I don’t know “why” gold rallied as it did, but it did, and sometimes you “just don’t know” what is driving prices (even if you think you do!) Whatever is driving prices higher (my first guess is Chinese retail buying), it is not showing up in the Comex. Open interest has declined since last Thursday’s spike, volume is down, and COT data (as of March 26) shows little change in speculative positioning in the previous four weeks.


I think the long-term outlook for gold is bullish (I have written many times in these Notes that I expect inflation to remain above central bank targets as Western governments embrace deficit spending and thus devalue the purchasing power of fiat currencies.) I’m surprised at the sudden short-term rally, but I know that markets often behave in “mysterious ways!”


Unlike the gold sector, where the shares of gold mining companies have woefully underperformed bullion, shares are outperforming WTI in the energy sector.

The XLE ETF closed at a 10-year high this week, while WTI closed at a 5-month high.

Daniel Kahneman

Daniel Kahneman, who won the Nobel Prize in Economic Science in 2002, died this week. I was, and continue to be, an admirer of his work. I recommend that readers Google him and read some of the many obituaries written about him.


He was a psychologist who “helped debunk the notion that people make rational economic decisions.” He believed that people make decisions that tend not to involve much analysis, instead preferring to choose based on instinct or bias. He wrote that people care more about losses than equally sized gains and tend to stick with the status quo.


I’ve read and highly recommend his book Thinking, Fast and Slow, and I’ve believed for years that if you want to succeed at trading, study psychology, not economics.

Another great trader-to-trader interview

I watched a fantastic video interview today between Jason Shapiro and Linda Raschke. They are both very successful veteran commodity traders. Linda was featured in Jack Schwager’s 1992 book, “The New Market Wizards,” and Jason was in Jack’s 2020 book, “Unknown Market Wizards.”


I made three pages of notes while watching the 60-minute interview. If you are interested in trading, especially if you want to make a living as a trader, I highly recommend watching this interview.


Readers can view the interview (free of charge) starting Sunday, March 31, by going to Jason’s substack page. (I was able to view it today because I subscribe to Jason’s COT service.)

Quote of the week

The Illusion Of Certainty, by Eric Peters, One River Asset Management


“Why do people feel that to be a good leader, they must absolutely believe in one direction over another, one path over another, one person over another?” asked the investor, an allocator. “Why do most people feel they must live in a world of absolutes?” We were discussing the illusion of certainty. “We live in a world filled with questions. And the best traders I’ve known have never been sure of anything.” The blessing and curse of this business is that it forces us to come to terms with how little we know. It is humbling and awe-inspiring that to maintain your balance; you must continually seek to define a wide range of possible outcomes and possibilities.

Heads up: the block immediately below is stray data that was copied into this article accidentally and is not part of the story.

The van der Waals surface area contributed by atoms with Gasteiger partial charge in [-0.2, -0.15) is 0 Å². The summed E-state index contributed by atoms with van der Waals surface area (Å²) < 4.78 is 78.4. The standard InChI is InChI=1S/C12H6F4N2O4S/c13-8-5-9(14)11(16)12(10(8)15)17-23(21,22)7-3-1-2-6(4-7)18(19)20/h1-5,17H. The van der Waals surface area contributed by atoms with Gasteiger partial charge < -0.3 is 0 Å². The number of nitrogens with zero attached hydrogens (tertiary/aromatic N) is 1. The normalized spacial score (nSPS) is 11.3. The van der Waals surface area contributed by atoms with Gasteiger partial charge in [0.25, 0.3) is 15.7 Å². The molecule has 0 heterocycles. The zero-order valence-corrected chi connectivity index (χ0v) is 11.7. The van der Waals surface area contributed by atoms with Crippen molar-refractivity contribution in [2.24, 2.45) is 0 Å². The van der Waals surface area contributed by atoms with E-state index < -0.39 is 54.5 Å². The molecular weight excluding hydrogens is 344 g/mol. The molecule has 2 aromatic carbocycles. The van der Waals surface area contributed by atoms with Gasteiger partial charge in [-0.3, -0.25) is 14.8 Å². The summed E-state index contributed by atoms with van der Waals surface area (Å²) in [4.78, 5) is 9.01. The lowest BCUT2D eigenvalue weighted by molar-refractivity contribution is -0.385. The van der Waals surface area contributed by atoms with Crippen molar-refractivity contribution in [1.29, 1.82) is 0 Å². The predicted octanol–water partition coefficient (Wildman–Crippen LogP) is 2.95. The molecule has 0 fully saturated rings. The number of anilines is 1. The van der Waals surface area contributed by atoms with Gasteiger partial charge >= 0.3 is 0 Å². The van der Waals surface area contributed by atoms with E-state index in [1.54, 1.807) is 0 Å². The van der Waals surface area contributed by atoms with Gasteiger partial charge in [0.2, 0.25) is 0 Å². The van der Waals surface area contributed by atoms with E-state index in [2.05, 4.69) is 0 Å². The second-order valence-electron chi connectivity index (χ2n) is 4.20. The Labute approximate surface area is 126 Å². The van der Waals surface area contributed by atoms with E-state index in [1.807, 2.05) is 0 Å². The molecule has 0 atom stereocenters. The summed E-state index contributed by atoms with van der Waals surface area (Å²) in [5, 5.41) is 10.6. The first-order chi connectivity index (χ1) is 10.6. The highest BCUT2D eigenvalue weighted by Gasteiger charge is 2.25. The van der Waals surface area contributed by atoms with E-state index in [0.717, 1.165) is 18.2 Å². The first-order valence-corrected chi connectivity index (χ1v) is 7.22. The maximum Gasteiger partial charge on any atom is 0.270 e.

Go to the One River Asset Management website for the other half of this insightful quote.

My short-term trading

I started this week short of the Mexican Peso and the S&P, positions I had established late last week. I covered the MEX for a tiny loss on Monday when it rallied above 5900. I took a modest profit on the S&P on Wednesday when the market began to rally after three days of losses. My P+L was flat for the week.


I shorted the S&P on Thursday ahead of the long weekend after it failed to rally above last week’s highs and turned lower. I kept the position into the weekend.


This was a quiet week as people prepared for the markets closing for three consecutive days.

On my radar

The employment reports will be key next week.

The Barney report

Here’s a photo of our handsome boy looking a little shifty with his paws up on the kitchen island. He looks like he’s about to jump up on the island, knowing that is a major NO-NO! (He made the right decision.)

Listen to Victor talk markets with Mike Campbell

On this morning’s Moneytalks show, Mike and I discussed gold and stocks hitting All-Time Highs and our ideas that government deficit spending is the root cause of inflation. You can listen to the show here. My spot with Mike starts around the one-hour, one-minute mark.

The Archive



There’s a reason I put a link to Headsupguys in my Notes every week. I’ve had friends who took their own lives, and Headsupguys helps men struggling with depression.

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Victor Adair retired from the Canadian brokerage business in 2020 after 44 years and is no longer licensed to provide investment advice. Nothing on this website is investment advice for anyone about anything.

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March 30th, 2024

Posted In: Victor Adair Blog